No Pay No Work
The Old Arm-Chair
Coals of Fire
The Little Hero Of Haarlem
The Grand Falls of the St. John
The Power of Kindness
A Mother's Love
The Abenaqui's Story
Falls of Niagara
Lost In The Woods
The Arctic Regions
ONE honest John Tomkins, a hedger and ditcher,
Although he was poor, did not want to be richer;
For all such vain wishes in him were prevented,
By a fortunate habit of being contented.
Though cold was the weather, or dear was the food,
John never was found in a murmuring mood;
For this he was constantly heard to declare, --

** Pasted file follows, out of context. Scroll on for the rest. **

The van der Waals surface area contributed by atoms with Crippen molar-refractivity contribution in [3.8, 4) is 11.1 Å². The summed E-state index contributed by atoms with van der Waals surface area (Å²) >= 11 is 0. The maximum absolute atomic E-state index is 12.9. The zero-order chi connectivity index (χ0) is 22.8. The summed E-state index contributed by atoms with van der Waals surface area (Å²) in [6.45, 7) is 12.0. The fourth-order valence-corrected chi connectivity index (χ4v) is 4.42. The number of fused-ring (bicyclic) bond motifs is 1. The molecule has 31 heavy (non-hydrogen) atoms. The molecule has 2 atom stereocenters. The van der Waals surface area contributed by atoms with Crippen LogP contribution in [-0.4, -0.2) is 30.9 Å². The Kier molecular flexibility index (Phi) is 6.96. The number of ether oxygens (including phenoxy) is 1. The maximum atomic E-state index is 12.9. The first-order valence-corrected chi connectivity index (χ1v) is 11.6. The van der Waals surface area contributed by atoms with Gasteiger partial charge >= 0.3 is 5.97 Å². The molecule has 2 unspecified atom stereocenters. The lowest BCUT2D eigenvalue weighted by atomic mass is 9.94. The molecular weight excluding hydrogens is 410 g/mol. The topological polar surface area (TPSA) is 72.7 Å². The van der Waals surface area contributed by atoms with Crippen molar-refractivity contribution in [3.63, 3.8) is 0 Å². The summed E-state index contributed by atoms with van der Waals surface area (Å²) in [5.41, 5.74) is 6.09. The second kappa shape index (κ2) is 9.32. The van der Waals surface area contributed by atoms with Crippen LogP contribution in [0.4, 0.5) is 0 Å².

What he could not prevent, he would cheerfully bear.
"For why should I grumble and murmur ?" he said;
"If I cannot get meat, I can surely get bread;
And though fretting may make my calamities deeper,
It never can cause bread and cheese to be cheaper."
If John was afflicted with sickness or pain,
He wish'd himself better, but did not complain,
Nor lie down and fret in despondence and sorrow,
But said, that he hoped to be better to-morrow.
If any one wrong'd him, or treated him ill,
Why, John was good-natured and sociable still;
For he said, that revenging the injury done
Would be making two rogues, when there need be but one.
And thus honest John, though his station was humble,
Pass'd through this sad world without even a grumble;
And I wish that some folks, who are greater and richer,
Would copy John Tomkins, the hedger and ditcher.